back to the future
D saw very little of the USSR during the ten years he lived in Moscow. Most people didn’t travel much around the Soviet Union. D vaguely recalls a trip to the Black Sea and a visit to St. Petersburg (then Leningrad). Thanks to his work, D now has set foot in five of the former Soviet Republics in the last few years: Moldova, Ukraine, Georgia, and most recently Belarus and Lithuania*.
The visit to Minsk, the capital of Europe’s self-styled “last dictatorship,” was steeped in cognitive dissonance for D, whose fuzzy memories of his childhood did not map neatly onto contemporary reality. Lenin statues still abound, for example, but they share space with graffiti-covered hipster cafes, iPhone stores, and Western fast food chains. The country’s first McDonald’s, in fact, sits proudly on the corner of Lenin Street and Independence Boulevard.
The WWII museum, which still flies the Soviet flag and is a point of pride for a city that was designated with hero status on account of Minsk’s partisan resistance movement, is a popular hangout for mohawked skateboarders. Minsk was razed during the war, with only about two dozen buildings surviving the Nazi occupation and subsequent recapture by the Red Army. The city was completely rebuilt and vastly expanded, and now reflects the clash of two epochs: Stalin-era buildings rubbing shoulders with modern-day construction.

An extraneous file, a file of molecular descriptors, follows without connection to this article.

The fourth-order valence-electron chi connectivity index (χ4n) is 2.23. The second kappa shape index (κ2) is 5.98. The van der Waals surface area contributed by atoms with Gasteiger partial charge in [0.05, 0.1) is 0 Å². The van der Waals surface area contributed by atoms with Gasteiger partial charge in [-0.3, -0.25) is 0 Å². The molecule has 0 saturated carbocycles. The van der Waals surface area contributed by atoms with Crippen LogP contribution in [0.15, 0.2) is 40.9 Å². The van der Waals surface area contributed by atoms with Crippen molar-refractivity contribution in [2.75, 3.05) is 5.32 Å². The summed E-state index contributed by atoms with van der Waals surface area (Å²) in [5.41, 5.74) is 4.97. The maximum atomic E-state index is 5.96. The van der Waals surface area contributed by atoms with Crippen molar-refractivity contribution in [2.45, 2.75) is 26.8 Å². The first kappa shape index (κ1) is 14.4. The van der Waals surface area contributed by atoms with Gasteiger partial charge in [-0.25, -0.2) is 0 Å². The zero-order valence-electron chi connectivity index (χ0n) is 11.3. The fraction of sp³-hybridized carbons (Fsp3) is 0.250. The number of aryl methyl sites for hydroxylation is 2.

Minsk is home to at least 15 universities and approximately a dozen research centers, and its wide boulevards and clean streets were filled with young people behaving exactly as one would expect young people to behave in any major city in the world: strolling arm-in-arm along the waterfront, hanging out in malls, scrolling through social media feeds on smartphones.
It’s hard to reconcile these ordinary manifestations of modern living with the vestiges of the country’s socialist past. For example, an article printed in a local paper during D’s visit extolled the accomplishments of an army regiment that had been dispatched to pick potatoes over the weekend. Being sent to harvest potatoes, of course, is about as visceral a hallmark of what life was like in the Soviet Union as one can imagine.
At the end of a workweek of meetings, D took the train to Vilnius, a mere two-and-a-half hours away. To cross the land border with the European Union in either direction one needs a visa. However, as of August it is now possible to visit Belarus visa-free, so long as one flies into and out of Minsk and stays no more than 30 days. Caught between East and West, both geographically and metaphysically, Belarus is certainly worth a visit.
*The four hours D spent in Vilnius for work meetings wouldn’t count as a country visit, according to our criteria.